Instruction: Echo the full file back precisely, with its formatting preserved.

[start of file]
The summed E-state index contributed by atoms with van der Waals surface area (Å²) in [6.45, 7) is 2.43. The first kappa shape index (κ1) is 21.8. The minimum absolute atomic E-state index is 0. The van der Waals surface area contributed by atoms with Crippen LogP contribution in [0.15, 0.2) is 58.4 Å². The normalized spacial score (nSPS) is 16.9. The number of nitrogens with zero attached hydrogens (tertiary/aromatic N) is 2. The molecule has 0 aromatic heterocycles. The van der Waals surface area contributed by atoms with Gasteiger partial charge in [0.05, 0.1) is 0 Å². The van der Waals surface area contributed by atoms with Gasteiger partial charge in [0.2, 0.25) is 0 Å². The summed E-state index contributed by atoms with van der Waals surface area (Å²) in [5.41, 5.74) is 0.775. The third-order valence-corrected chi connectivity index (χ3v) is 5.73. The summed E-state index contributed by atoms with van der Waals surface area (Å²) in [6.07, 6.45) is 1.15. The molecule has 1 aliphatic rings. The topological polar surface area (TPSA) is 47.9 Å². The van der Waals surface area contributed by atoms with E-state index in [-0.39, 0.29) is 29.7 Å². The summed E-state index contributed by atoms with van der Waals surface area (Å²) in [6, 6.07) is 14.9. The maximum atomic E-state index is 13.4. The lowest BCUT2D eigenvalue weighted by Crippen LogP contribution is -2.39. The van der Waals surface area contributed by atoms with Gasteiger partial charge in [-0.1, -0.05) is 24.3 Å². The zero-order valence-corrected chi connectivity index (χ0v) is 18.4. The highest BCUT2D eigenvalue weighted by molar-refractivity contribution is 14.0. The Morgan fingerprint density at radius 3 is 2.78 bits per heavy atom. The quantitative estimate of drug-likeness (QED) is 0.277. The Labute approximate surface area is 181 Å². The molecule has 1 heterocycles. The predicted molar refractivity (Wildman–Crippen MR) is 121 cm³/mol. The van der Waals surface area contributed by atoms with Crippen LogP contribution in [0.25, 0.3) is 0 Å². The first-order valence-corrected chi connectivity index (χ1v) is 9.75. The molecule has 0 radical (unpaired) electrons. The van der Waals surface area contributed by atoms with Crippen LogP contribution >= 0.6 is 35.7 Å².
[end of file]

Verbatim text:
The summed E-state index contributed by atoms with van der Waals surface area (Å²) in [6.45, 7) is 2.43. The first kappa shape index (κ1) is 21.8. The minimum absolute atomic E-state index is 0. The van der Waals surface area contributed by atoms with Crippen LogP contribution in [0.15, 0.2) is 58.4 Å². The normalized spacial score (nSPS) is 16.9. The number of nitrogens with zero attached hydrogens (tertiary/aromatic N) is 2. The molecule has 0 aromatic heterocycles. The van der Waals surface area contributed by atoms with Gasteiger partial charge in [0.05, 0.1) is 0 Å². The van der Waals surface area contributed by atoms with Gasteiger partial charge in [0.2, 0.25) is 0 Å². The summed E-state index contributed by atoms with van der Waals surface area (Å²) in [5.41, 5.74) is 0.775. The third-order valence-corrected chi connectivity index (χ3v) is 5.73. The summed E-state index contributed by atoms with van der Waals surface area (Å²) in [6.07, 6.45) is 1.15. The molecule has 1 aliphatic rings. The topological polar surface area (TPSA) is 47.9 Å². The van der Waals surface area contributed by atoms with E-state index in [-0.39, 0.29) is 29.7 Å². The summed E-state index contributed by atoms with van der Waals surface area (Å²) in [6, 6.07) is 14.9. The maximum atomic E-state index is 13.4. The lowest BCUT2D eigenvalue weighted by Crippen LogP contribution is -2.39. The van der Waals surface area contributed by atoms with Gasteiger partial charge in [-0.1, -0.05) is 24.3 Å². The zero-order valence-corrected chi connectivity index (χ0v) is 18.4. The highest BCUT2D eigenvalue weighted by molar-refractivity contribution is 14.0. The Morgan fingerprint density at radius 3 is 2.78 bits per heavy atom. The quantitative estimate of drug-likeness (QED) is 0.277. The Labute approximate surface area is 181 Å². The molecule has 1 heterocycles. The predicted molar refractivity (Wildman–Crippen MR) is 121 cm³/mol. The van der Waals surface area contributed by atoms with Crippen LogP contribution in [0.25, 0.3) is 0 Å². The first-order valence-corrected chi connectivity index (χ1v) is 9.75. The molecule has 0 radical (unpaired) electrons. The van der Waals surface area contributed by atoms with Crippen LogP contribution >= 0.6 is 35.7 Å².